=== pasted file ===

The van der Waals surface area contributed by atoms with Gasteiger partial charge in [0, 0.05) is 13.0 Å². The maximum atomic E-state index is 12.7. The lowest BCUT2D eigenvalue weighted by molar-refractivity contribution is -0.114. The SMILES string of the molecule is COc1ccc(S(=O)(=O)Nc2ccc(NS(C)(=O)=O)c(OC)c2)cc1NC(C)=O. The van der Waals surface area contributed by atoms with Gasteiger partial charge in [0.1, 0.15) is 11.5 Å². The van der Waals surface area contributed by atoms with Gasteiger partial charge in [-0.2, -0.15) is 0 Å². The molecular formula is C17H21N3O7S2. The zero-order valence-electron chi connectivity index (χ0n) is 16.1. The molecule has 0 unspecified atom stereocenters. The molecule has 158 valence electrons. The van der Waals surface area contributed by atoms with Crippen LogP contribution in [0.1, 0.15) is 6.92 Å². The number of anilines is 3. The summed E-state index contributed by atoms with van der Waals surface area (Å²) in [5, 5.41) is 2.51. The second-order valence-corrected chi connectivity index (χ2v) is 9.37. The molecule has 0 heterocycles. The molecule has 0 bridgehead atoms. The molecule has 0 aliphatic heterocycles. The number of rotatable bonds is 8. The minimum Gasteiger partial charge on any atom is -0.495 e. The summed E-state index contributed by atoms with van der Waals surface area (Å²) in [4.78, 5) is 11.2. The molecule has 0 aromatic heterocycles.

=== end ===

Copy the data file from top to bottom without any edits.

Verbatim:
The van der Waals surface area contributed by atoms with Gasteiger partial charge in [0, 0.05) is 13.0 Å². The maximum atomic E-state index is 12.7. The lowest BCUT2D eigenvalue weighted by molar-refractivity contribution is -0.114. The SMILES string of the molecule is COc1ccc(S(=O)(=O)Nc2ccc(NS(C)(=O)=O)c(OC)c2)cc1NC(C)=O. The van der Waals surface area contributed by atoms with Gasteiger partial charge in [0.1, 0.15) is 11.5 Å². The van der Waals surface area contributed by atoms with Gasteiger partial charge in [-0.2, -0.15) is 0 Å². The molecular formula is C17H21N3O7S2. The zero-order valence-electron chi connectivity index (χ0n) is 16.1. The molecule has 0 unspecified atom stereocenters. The molecule has 158 valence electrons. The van der Waals surface area contributed by atoms with Crippen LogP contribution in [0.1, 0.15) is 6.92 Å². The number of anilines is 3. The summed E-state index contributed by atoms with van der Waals surface area (Å²) in [5, 5.41) is 2.51. The second-order valence-corrected chi connectivity index (χ2v) is 9.37. The molecule has 0 heterocycles. The molecule has 0 bridgehead atoms. The molecule has 0 aliphatic heterocycles. The number of rotatable bonds is 8. The minimum Gasteiger partial charge on any atom is -0.495 e. The summed E-state index contributed by atoms with van der Waals surface area (Å²) in [4.78, 5) is 11.2. The molecule has 0 aromatic heterocycles.